Mumbai: Indian benchmark indices posted their biggest daily percentage decline in 10 months on Friday, as a North Korean threat to carry out a hydrogen bomb test in the Pacific Ocean rattled global markets.

The Indian government’s stimulus spending plan and jitters that it would widen the fiscal deficit also contributed to the decline, which was led by bank stocks.

The National Stock Exchange’s 50-share Nifty index dipped 1.56% to close below the psychological 10,000-point mark at 9,964.40 points. The BSE Sensex tumbled 1.38% to end at 31,922.44 points.

North Korea struck back at US President Donald Trump’s threats to destroy it, with Kim Jong Un warning of the “highest level of hardline countermeasure in history" and his foreign minister suggesting that could include testing a hydrogen bomb in the Pacific Ocean.

“The markets saw a sell-off of over 1%, which in our opinion is on account of weak global cues, which were due to geopolitical tensions surrounding North Korea," said Nitasha Shankar, senior vice-president and head of research at YES Securities Ltd. “The sell-off was more pronounced as foreign institutional investors (FIIs) continued to pull funds out in reaction to the political tensions and recent revision of China’s sovereign rating."

Stock indices in Hong Kong, South Korea and Taiwan also fell around 1% on Friday but the decline in India was the sharpest among Asian markets.

Indian stocks are the most expensive among peers, prompting concerns about valuations overshooting fundamentals amid slow economic growth and an elusive corporate earnings recovery.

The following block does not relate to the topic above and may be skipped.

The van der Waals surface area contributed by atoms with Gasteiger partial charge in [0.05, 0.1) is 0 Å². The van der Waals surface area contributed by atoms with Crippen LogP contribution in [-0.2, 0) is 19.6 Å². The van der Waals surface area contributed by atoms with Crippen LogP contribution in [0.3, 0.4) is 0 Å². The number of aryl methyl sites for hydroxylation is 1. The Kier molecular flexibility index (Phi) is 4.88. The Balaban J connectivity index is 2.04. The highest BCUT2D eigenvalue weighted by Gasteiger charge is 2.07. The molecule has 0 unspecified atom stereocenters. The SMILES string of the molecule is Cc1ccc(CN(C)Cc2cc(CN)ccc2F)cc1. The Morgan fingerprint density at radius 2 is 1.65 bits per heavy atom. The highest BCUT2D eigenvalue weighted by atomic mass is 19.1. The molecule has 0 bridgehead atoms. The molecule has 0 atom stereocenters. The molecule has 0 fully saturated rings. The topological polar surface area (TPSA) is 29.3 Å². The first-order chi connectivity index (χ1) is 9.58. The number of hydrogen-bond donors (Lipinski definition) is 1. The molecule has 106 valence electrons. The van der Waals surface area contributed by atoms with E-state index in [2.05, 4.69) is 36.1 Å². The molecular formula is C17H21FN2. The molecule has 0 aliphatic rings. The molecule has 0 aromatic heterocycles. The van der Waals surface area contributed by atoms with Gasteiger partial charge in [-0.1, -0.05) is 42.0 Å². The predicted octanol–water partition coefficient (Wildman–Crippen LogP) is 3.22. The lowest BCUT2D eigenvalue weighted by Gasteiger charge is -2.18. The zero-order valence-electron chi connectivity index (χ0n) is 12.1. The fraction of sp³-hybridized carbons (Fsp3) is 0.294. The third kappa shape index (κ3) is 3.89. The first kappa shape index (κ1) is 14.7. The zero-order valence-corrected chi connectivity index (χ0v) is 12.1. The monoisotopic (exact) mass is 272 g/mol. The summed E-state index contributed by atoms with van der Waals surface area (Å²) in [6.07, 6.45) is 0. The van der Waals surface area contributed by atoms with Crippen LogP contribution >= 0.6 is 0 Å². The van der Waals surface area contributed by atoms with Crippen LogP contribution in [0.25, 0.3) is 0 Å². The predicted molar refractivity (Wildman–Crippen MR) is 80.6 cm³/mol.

“Impact of good and services tax (GST) could be more prolonged and earnings recovery could be delayed by a quarter or two. As a result, a market correction at this juncture should not come as a surprise," said Ravi Gopalakrishnan, head of equities at Canara Robeco Mutual Fund.

The price-to-earnings ratio for FY19 is 18.48 and 18.18 for the Sensex and Nifty respectively, whereas that for MSCI Emerging Markets is 12.76 and MSCI World 16.50.

Analysts described the correction in the Indian markets as healthy and long overdue. “The correction was required due to excessive optimism built over the months. The sell-off is triggered by Fed’s comments on unwinding the quantitative easing beginning next month, consequence of which is unknown. Fed action will support the dollar which has already started to recover. As the Indian currency weakens against the dollar, it may have a negative effect on markets," said Jimeet Modi, chief executive of Samco Securities.

Most stocks in the capital goods, healthcare and metals sectors were under pressure on Friday. Among sectoral indices, the BSE Metal index fell 3.9%, reacting to China’s credit downgrade by S&P Global Ratings, triggering concerns that demand from the world’s second-biggest economy may decline.

So far this year, FIIs have bought a net $6.4 billion worth of stocks, but sold $761.55 million worth of Indian equities in September.

Reuters contributed to this story.